Alexis Villarreal already has made plans for college, but she’s not quite sure how she’s going to pay for it. She has been unable to log hours at her two jobs, because they were affected by the COVID-19 pandemic, so the Heights High School senior has been especially strapped financially.
Thankfully for Villarreal, who plans to attend Texas State University in San Marcos in the fall, she got some much-needed help Wednesday morning. She is one of 10 recipients of Houston ISD’s Superintendent Scholarship and received a surprise home visit from interim superintendent Grenita Lathan, who presented Villarreal with a giant check for $5,000.
Almost an hour later, Villarreal had yet to put it down.
“I can’t work right now, so it’s been so stressful,” she said. “But this kind of helps me keep going. It gives me a boost just to start off with. Once I start working, I think I can do it.”
Villarreal’s family has faith in her, and so does Heights principal Wendy Hampton. She nominated the young Oak Forest resident for the scholarship because Villarreal already has persevered through adversity that most high school students could not imagine.
Villarreal said she became mostly estranged from her father about three years ago. She said he has struggled with drug and alcohol abuse as well as mental health, having been in jail and in a psychiatric hospital.
Villarreal said her dad also has tried to commit suicide, and most of her interaction with him during the last few years has been instances when he reached out to his daughter for help. She said she has tried to be there for him, giving him money from time to time.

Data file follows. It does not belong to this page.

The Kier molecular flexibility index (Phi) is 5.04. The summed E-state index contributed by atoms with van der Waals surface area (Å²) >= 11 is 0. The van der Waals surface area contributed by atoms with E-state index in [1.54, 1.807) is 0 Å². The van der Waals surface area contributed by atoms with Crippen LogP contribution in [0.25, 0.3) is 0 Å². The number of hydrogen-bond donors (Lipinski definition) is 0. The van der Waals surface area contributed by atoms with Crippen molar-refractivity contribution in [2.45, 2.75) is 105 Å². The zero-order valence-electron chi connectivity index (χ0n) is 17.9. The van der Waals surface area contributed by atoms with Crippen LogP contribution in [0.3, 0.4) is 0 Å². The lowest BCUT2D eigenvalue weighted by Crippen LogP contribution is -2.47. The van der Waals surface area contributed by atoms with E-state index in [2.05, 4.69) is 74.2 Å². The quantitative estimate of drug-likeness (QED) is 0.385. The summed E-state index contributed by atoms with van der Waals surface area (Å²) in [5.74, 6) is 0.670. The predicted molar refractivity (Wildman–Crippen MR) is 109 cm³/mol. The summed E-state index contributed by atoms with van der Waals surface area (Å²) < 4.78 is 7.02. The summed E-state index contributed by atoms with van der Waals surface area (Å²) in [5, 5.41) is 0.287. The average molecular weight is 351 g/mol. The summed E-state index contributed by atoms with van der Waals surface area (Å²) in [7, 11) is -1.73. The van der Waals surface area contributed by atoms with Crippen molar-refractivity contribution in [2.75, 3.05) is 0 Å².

“It’s really hard, because your parent is supposed to be the one to take of you no matter what,” Villarreal said while fighting back tears. “It’s hard to feel like sometimes it’s the other way around. You’ve got to take care of them. It’s a lot of pressure.”
Despite all that, Hampton said Villarreal has made good grades and been a model student. Villarreal also participated on the dance team at Heights, all while juggling two part-time jobs and being a mentor to her younger brother, Andrew.
“I’m proud of her,” Hampton said. “She represents everything that’s good about Heights and what we do. I think she also represents a lot of other students and their stories that we don’t always know about that make it.”
Villarreal’s mother, Andrea Soliz, her stepfather, Alex Meza, and step-grandmother, Mary Meza, were there Wednesday when she received her scholarship. They’ve also seen Villarreal balance her responsibilities, and turn her trials into triumphs, on a daily basis.
Before the pandemic, her daily schedule typically consisted of early morning workouts, followed by school and work. Villarreal said she teaches dance lessons to kids at Houston Dance Works, 3500 T.C. Jester Blvd. Suite G, and also works in the kitchen at Family Bingo Center at 641 W. Crosstimbers Rd.
“She starts like at 4 in the morning and she comes home sometimes at 11 (at night),” her stepfather said. “She’s up exercising, going to school, exercising again, dancing. She was in a mechanics class, too.”
Villarreal is not yet sure what she wants to do for a career. She has considered majoring in business in college but also is interested in pediatrics, nursing and social services.
She also wants to continue trying to help her father get back on his feet and back in her life on a more regular basis. Villarreal said they were close until her dad’s problems materialized a few years ago.
She has no regrets, though, and said everything that’s happened up to this point led her to where she is now. Villarreal is a high school graduate who is headed to college, and on Wednesday she got a head start on paying for her tuition.
“It means a lot to me,” she said. “It’s one step closer – a big step closer.”